Our last stop was at a very underwhelming viking museum. This sounded super cool because they had a "sea worthy" replica of a viking ship, but that wasn't at all what I thought it would be. This excursion would not have been our first choice, but we were pretty slow booking shore-side stuff. The thing you really wanted was the Golden Circle tour, which hits all of the best waterfalls, geysers and such. But even a cursory exploration of the third-party offerings showed that these were all booked. In addition to the Disney Dream, the super gigantic Norwegian Prima was in port, so that's easily 9,000 tourists in town just from the ships. The other big attraction is the various swimming lagoons, but as a former hot tub owner who used it in Cleveland winters, this seemed less interesting to me.

We had a day at sea after this, because the port of Isafjordur was cancelled a few days before we left. It's kind of a sore subject for me, because it meant that half of the itinerary was now at-sea. We got like $45 in port fees refunded, but I felt like there should have been something else, even a credit for a future cruise. It changed the value proposition of the entire itinerary. We had a third-party bus tour to, you guessed it, a waterfall in that port, and there would be food on the trip.

So 32 hours after leaving Reykjavik, we landed in Akureyri. The town itself is a little more friendly to large plants and trees, so the immediate area actually has Pacific Northwest vibes. Unfortunately, it was also unseasonably cold even for that area, with the temperature in the low 40's. I was already dealing with a sore throat from snoring in the very dry air stateroom, so I was already concerned that I might get sick.

We grabbed a little breakfast, then headed out for our tour a little before 8. Despite the cold, it was oddly humid, 95% according to the weather I looked up. After crossing the fjord, we passed a tunnel that we could plainly see from our room on the ship. That tunnel crossed through the mountain, but we were taking the pass over it, because obviously there's nothing scenic about a tunnel. The pass is often not passable in winter, but even with the fog, the views were extraordinary.

It wasn't long before we arrived at Goðafoss Falls. These falls are about 40 feet high and put down a very impressive amount of water and sound. The photos don't do it justice. I know you think that waterfalls are waterfalls after you've been to Niagara, but it's something completely different with the landscape around it seems so alien.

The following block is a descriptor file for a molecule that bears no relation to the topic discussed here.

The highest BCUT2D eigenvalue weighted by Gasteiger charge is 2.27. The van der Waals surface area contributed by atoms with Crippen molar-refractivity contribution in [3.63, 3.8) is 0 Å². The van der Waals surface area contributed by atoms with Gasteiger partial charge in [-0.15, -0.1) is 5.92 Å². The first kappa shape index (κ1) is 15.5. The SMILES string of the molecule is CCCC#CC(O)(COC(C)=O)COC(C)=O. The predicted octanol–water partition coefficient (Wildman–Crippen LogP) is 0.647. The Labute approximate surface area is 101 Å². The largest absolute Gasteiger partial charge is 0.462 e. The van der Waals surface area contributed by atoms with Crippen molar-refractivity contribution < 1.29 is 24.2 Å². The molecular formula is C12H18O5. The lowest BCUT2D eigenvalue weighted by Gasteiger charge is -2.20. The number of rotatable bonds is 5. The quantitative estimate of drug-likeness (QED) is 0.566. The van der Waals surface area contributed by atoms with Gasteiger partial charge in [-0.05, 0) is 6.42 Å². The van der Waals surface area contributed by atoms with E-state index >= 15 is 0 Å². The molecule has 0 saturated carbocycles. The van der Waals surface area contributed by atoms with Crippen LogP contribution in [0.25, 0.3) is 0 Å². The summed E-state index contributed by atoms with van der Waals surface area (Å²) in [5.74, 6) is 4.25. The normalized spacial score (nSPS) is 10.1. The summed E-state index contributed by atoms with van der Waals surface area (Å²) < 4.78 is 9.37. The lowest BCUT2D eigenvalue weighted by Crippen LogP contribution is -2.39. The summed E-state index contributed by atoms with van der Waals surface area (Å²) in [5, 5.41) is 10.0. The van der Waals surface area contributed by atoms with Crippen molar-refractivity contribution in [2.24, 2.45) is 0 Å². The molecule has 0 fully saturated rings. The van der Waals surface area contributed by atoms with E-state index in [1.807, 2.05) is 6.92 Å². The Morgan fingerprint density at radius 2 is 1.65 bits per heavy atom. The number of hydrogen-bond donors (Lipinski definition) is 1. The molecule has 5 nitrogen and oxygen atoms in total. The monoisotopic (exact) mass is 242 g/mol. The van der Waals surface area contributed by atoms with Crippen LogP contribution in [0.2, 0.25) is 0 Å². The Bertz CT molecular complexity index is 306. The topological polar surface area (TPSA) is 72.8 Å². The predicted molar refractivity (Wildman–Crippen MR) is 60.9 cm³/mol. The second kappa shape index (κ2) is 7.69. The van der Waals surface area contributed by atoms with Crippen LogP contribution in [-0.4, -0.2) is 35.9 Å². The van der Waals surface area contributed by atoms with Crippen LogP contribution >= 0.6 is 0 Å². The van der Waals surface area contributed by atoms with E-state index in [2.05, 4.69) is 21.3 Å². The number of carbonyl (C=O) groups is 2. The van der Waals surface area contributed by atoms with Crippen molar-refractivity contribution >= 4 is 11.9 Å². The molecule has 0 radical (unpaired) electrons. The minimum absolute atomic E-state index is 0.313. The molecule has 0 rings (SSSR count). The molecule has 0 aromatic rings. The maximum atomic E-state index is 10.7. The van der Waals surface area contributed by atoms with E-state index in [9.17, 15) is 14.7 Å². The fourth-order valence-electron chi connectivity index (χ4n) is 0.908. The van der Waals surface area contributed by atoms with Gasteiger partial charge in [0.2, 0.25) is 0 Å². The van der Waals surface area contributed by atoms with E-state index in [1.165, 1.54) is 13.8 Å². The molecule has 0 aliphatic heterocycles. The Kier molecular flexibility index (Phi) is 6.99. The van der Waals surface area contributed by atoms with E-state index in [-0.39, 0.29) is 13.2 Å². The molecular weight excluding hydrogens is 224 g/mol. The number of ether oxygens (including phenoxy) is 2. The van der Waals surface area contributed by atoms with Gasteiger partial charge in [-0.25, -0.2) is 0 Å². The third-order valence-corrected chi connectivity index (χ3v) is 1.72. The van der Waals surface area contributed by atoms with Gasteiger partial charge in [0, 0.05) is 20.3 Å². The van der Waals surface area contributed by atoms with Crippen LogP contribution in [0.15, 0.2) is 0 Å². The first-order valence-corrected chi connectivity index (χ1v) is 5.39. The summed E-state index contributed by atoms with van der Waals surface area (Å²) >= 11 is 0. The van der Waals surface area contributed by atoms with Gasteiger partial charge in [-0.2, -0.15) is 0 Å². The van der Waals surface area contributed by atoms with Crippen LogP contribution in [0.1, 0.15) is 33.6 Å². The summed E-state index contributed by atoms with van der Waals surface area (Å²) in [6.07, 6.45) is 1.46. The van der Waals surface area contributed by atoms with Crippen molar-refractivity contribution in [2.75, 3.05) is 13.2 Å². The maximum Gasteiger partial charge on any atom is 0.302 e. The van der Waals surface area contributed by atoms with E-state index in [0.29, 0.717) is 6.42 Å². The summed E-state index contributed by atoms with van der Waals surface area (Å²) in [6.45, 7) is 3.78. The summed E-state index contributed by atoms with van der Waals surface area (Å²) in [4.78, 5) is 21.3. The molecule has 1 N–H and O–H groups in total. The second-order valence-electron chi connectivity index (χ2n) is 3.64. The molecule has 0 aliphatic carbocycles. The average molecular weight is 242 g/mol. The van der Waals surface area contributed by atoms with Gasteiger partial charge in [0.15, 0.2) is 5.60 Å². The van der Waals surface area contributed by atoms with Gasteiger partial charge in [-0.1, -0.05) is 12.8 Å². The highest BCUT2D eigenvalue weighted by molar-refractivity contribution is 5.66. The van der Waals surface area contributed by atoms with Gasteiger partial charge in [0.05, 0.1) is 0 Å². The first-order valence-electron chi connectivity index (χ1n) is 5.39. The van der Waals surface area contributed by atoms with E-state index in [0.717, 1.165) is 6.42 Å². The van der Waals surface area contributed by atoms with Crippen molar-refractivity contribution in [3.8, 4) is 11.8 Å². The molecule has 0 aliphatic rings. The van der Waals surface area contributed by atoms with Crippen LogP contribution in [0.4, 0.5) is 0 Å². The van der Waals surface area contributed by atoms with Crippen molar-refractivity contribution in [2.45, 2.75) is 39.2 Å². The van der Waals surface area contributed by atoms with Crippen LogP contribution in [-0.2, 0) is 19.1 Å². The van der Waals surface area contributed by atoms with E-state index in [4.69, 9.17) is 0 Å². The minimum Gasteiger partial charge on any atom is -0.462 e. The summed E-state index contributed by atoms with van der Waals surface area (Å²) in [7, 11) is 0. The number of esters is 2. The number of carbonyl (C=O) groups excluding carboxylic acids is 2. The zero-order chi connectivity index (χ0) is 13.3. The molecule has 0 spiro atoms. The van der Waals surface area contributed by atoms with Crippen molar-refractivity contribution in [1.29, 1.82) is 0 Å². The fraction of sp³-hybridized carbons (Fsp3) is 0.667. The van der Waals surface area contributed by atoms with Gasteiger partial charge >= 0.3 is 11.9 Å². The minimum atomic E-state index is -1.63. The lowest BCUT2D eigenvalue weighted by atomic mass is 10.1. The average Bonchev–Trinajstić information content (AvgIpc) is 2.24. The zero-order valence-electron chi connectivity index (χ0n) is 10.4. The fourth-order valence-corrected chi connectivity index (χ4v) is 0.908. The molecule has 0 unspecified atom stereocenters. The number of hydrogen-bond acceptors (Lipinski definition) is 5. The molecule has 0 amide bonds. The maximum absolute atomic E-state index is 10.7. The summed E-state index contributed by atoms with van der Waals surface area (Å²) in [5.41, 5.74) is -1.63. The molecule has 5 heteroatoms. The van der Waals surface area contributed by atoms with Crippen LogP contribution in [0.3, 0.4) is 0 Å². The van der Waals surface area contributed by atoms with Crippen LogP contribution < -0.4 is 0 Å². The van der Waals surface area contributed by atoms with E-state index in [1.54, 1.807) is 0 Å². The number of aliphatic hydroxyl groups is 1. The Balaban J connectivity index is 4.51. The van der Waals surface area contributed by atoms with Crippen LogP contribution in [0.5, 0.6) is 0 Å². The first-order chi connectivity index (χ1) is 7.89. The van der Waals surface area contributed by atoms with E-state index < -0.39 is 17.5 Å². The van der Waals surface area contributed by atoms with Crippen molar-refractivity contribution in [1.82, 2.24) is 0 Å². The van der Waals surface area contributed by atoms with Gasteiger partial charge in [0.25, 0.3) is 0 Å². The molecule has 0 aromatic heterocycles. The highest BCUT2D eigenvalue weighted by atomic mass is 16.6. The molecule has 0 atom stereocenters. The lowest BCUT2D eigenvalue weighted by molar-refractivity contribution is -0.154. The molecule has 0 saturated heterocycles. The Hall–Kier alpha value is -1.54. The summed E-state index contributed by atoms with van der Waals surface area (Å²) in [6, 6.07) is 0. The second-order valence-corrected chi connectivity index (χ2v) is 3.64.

There's an old footbridge just down river, and then a single-lane vehicle bridge after that. They ask you to stay on the trails, because the vegetation is pretty fragile, given the shallow soil.

Once we got back to town, we stopped at the Akureyri Botanical Gardens. This felt even more PNW-ish, as the trees and vegetation largely sheltered the area from the wind off of the fjords. We didn't stay long, but the gardens were quite lovely.

On our drive back to the ship, we passed a massive swimming pool complex, complete with the kind of waterslides you'd expect at any decent water park in the states. As I said before, swimming is a big deal in Iceland.

I also noticed, prior to our return to the ship, that all of the traffic lights had a little heart for a red light. As if you needed a reminder about how nice the people Iceland are.

That night, I had a short bout with a fever, and I ended up being up a fair amount of the night. The next day, at sea, I barely got out of bed during the day. I watched movies and slept. Fortunately I felt good enough later that evening to get up and about for a short time.


No comments yet.

Post your comment: